Mallory is a freshman in college when she meets the woman. She sees her for the first time at the university's gym, immediately entranced by this elegant, older person, whom she later learns is married and works at the school. Before long, they begin a clandestine affair. Self-possessed, successful, brilliant, and aloof, the woman absolutely consumes Mallory, who is still reeling from her mother's death a few months earlier. Mallory retreats from the rest of the world and into a relationship with this melancholy, elusive woman she admires so much yet who can never be fully hers, solidifying a sense of solitude that has both haunted and soothed her as long as she can remember. Years after the affair has ended, Mallory must decide whether to stay safely in this isolation, this constructed loneliness, or to step fully into the world and confront what the woman meant to her, for better or worse.
Is it a uniquely female experience to meet another woman, fall for her brains and beauty and brawn and complications and want to consume her? ... The protagonist in Michelle Hart’s debut novel feels this pull on every page of We Do What We Do in the Dark ... While there’s all this talk about dystopian fiction set in worlds where men no longer exist, Hart has written a realistic world where women do all the talking, to each other, and rarely about the men in their lives. It’s a world that, though a little lachrymose, is still a pleasure to live in ... Hart’s novel does something exceptional that few pieces of fiction have done successfully: She presents the older married professor as not only a complicated figure worthy of desire and suspicion, but makes her a woman too. A weaker novel would’ve made the woman 'the man' instead ... We Do What We Do in the Dark has flashes of Sally Rooney’s Conversations With Friends, or Halle Butler’s The New Me. Sometimes it’s erotic, sometimes it’s devastating. Maybe this is what the new erotic thriller has morphed into in literature — less about the horror of sex and romance and more about the thrill of quiet despair and ruin. But the writing always crackles, written by someone who clearly knows what it’s like to desire another woman in ways you just barely understand.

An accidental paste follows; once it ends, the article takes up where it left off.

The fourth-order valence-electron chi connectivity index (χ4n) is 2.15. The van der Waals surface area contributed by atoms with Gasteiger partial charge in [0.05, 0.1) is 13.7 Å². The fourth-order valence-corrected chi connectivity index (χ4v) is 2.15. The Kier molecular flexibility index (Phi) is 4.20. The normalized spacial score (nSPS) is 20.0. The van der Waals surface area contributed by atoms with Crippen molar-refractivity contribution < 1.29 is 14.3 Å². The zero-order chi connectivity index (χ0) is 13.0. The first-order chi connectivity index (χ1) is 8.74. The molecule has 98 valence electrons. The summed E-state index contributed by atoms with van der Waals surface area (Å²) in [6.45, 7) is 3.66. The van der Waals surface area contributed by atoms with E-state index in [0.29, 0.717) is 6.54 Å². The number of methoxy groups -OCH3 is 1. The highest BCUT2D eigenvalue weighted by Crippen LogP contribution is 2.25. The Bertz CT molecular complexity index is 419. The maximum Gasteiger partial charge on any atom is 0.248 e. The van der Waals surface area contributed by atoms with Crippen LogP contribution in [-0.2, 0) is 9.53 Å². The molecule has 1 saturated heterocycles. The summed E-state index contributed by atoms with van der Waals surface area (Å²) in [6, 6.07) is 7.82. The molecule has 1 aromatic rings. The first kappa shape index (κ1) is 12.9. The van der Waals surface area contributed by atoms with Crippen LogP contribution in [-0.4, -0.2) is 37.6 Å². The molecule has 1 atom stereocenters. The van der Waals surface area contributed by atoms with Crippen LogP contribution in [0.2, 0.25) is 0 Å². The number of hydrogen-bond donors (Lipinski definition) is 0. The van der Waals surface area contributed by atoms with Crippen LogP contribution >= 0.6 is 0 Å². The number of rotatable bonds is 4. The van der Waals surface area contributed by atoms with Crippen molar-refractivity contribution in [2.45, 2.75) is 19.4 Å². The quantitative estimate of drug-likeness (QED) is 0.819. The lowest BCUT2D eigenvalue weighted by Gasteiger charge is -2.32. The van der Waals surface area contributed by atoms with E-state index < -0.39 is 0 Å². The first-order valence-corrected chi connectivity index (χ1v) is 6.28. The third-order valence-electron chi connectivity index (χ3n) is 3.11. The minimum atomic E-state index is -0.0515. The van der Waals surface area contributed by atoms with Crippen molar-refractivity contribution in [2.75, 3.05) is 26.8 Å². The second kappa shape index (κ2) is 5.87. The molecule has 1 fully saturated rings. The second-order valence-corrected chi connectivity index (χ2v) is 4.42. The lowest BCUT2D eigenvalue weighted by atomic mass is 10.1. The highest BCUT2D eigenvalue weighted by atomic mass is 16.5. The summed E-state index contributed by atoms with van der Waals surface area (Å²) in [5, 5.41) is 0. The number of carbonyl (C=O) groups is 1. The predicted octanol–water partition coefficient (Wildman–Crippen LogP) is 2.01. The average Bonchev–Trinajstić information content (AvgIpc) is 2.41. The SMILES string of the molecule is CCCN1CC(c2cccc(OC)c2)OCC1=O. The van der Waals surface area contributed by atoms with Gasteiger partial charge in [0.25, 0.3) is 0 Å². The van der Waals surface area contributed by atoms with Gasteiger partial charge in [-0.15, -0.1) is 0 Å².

On the surface, Michelle Hart’s debut novel might fall into the category of a book in which nothing happens. But that’s part of its subterfuge. This story lives up to its title; its meaning lies in its shadows ... While the theme of mothers and daughters overlays this book, it is a camouflage. This is a novel about the specific breed of crippling loneliness that often accompanies burgeoning queer desire ... In the end, this book is not an erotic thriller, nor a comment on #MeToo, nor an elegiac coming-of-age story about surviving a parent’s death. It’s more interesting. We Do What We Do in the Dark is a novel of coming out — not just as a queer woman but as a person. Mallory is sharing her story, embracing her desire and, in doing so, embracing herself.